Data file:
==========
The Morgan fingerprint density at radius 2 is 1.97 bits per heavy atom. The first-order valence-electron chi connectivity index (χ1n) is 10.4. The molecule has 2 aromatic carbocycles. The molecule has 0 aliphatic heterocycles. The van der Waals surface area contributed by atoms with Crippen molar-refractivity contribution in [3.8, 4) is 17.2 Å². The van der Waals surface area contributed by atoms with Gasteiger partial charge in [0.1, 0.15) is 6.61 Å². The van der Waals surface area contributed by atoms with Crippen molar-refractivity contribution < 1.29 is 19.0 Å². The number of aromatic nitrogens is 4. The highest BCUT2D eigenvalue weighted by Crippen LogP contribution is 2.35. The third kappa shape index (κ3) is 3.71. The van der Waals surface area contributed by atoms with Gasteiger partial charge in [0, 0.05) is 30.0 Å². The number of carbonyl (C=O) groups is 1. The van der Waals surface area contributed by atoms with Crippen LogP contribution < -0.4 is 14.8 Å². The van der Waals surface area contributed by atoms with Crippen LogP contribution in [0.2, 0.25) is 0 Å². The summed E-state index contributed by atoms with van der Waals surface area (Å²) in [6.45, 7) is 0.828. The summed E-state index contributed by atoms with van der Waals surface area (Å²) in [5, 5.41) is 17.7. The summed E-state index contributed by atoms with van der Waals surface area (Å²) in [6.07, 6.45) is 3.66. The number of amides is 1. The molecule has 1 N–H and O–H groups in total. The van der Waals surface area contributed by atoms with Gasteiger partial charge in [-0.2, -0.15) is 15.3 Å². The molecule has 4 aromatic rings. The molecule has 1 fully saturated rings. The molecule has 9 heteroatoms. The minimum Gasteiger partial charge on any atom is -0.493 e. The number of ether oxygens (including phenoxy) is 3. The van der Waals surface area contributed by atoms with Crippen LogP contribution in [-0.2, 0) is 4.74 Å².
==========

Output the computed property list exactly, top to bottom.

The Morgan fingerprint density at radius 2 is 1.97 bits per heavy atom. The first-order valence-electron chi connectivity index (χ1n) is 10.4. The molecule has 2 aromatic carbocycles. The molecule has 0 aliphatic heterocycles. The van der Waals surface area contributed by atoms with Crippen molar-refractivity contribution in [3.8, 4) is 17.2 Å². The van der Waals surface area contributed by atoms with Gasteiger partial charge in [0.1, 0.15) is 6.61 Å². The van der Waals surface area contributed by atoms with Crippen molar-refractivity contribution < 1.29 is 19.0 Å². The number of aromatic nitrogens is 4. The highest BCUT2D eigenvalue weighted by Crippen LogP contribution is 2.35. The third kappa shape index (κ3) is 3.71. The van der Waals surface area contributed by atoms with Gasteiger partial charge in [0, 0.05) is 30.0 Å². The number of carbonyl (C=O) groups is 1. The van der Waals surface area contributed by atoms with Crippen LogP contribution < -0.4 is 14.8 Å². The van der Waals surface area contributed by atoms with Crippen LogP contribution in [0.2, 0.25) is 0 Å². The summed E-state index contributed by atoms with van der Waals surface area (Å²) in [6.45, 7) is 0.828. The summed E-state index contributed by atoms with van der Waals surface area (Å²) in [5, 5.41) is 17.7. The summed E-state index contributed by atoms with van der Waals surface area (Å²) in [6.07, 6.45) is 3.66. The number of amides is 1. The molecule has 1 N–H and O–H groups in total. The van der Waals surface area contributed by atoms with Gasteiger partial charge in [-0.2, -0.15) is 15.3 Å². The molecule has 4 aromatic rings. The molecule has 1 fully saturated rings. The molecule has 9 heteroatoms. The minimum Gasteiger partial charge on any atom is -0.493 e. The number of ether oxygens (including phenoxy) is 3. The van der Waals surface area contributed by atoms with Crippen LogP contribution in [-0.2, 0) is 4.74 Å².